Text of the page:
Leadership is a process of earning trust and gaining influence while making positive change. This takes time and along the journey, you cannot become too busy and fail to monitor these vital signs for your leadership effectiveness. What fuels the success of a great leader can also work in reverse if you are running on empty.

Here are ten vital signs of prospective failure which every leader should monitor:

1.            Authenticity. When the leader fails to be honest, they are hurting their credibility. When others do not believe you, then your influence is weak. Be real, be honest and see your influence rise.
2.            Vision. At the moment the path is unclear, the leader needs to step away, retreat, and regain a clear focus for the journey ahead. You cannot lead without clear vision.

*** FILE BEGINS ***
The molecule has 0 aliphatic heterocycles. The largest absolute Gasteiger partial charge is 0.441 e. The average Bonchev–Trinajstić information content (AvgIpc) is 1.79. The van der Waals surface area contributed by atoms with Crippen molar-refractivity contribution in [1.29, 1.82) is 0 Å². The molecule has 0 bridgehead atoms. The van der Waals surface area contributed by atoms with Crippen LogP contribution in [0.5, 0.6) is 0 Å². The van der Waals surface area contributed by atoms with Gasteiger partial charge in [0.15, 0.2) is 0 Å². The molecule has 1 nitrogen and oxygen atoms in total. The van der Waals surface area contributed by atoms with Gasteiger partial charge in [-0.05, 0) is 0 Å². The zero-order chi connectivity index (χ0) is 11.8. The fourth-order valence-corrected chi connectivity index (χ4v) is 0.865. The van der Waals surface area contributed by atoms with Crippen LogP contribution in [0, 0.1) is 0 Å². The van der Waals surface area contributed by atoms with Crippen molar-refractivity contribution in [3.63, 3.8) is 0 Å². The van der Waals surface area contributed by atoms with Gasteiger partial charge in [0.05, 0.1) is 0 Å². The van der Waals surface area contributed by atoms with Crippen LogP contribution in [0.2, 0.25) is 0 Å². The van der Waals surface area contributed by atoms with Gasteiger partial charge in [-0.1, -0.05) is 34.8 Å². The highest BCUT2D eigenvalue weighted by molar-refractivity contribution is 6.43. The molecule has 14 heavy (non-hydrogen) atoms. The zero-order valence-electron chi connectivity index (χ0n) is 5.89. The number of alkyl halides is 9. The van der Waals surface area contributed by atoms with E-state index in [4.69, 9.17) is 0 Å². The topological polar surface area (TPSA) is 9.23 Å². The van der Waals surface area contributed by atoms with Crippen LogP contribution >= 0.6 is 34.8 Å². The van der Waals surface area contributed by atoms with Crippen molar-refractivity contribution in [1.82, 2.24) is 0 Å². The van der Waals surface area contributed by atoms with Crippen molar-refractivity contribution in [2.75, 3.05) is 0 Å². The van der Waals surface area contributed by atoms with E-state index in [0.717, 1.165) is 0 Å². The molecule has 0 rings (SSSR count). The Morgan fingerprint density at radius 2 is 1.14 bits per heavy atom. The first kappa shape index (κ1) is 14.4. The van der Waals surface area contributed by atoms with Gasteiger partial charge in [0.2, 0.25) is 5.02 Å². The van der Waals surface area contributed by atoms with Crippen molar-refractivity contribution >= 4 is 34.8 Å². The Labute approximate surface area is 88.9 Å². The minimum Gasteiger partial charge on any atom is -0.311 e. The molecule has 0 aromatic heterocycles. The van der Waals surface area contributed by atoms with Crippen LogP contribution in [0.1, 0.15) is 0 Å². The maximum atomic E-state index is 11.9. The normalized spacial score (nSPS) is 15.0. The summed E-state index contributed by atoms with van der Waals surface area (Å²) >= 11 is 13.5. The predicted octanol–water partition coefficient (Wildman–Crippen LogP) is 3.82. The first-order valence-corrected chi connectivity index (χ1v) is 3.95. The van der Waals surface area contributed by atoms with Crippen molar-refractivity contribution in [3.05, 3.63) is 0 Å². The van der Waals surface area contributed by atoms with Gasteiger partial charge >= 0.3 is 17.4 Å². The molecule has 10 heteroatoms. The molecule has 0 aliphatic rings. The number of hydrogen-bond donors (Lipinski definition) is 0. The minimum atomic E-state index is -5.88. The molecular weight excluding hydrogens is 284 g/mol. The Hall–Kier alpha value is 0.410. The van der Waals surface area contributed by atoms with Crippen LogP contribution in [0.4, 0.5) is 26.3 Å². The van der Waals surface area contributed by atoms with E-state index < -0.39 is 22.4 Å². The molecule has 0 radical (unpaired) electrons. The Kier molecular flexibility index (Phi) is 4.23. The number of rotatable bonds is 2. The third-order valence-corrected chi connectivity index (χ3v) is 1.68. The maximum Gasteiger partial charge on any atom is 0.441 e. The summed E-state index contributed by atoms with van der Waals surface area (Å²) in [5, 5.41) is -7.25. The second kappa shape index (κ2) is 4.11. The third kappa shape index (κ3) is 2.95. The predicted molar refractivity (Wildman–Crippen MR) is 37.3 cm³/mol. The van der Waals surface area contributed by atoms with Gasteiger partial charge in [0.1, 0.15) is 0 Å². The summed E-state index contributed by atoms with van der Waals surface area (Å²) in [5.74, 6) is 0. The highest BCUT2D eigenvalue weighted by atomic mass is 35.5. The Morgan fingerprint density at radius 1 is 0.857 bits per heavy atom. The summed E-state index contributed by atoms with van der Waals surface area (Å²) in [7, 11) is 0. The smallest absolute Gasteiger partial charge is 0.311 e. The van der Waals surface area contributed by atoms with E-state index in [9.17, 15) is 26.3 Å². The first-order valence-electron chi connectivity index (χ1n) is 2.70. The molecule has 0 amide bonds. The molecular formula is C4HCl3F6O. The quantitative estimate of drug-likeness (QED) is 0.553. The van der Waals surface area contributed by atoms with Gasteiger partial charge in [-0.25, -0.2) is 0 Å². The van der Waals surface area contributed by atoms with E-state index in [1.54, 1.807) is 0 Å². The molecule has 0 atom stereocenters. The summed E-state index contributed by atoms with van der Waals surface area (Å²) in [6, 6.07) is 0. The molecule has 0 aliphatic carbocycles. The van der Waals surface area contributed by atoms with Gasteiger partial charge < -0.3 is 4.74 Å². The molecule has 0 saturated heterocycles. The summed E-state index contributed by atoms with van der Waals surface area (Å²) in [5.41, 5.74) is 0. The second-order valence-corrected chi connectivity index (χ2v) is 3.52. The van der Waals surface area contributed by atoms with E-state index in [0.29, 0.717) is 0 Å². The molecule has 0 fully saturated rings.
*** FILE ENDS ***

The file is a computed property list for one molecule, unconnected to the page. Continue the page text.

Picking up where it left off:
3.            Passion. If you do not believe in the cause or purpose then why should anyone follow you? Your example of commitment will drive forward the vision.
4.            Stewardship. The job of a leader is to respect the resources entrusted to them and be a good caretaker. If you are wasteful and not maximising resources (time, people and money) you will soon be bankrupt in your leadership.
5.            Innovation. Leaders must be thinkers that ask: how can we be better? Running behind in making a good thing better leaves you playing catch-up and that could be too late.
6.            Communication. Are you keeping people in the dark? If someone is coming to you asking what’s going on, then you have a communication problem. Keep people informed so they can appropriately support the vision.
7.            Personal Development. How are you leading you? How’s the balance in your life? If the personal growth and personal leadership development is lacking then know your endurance tank is running low. You cannot give what you do not have.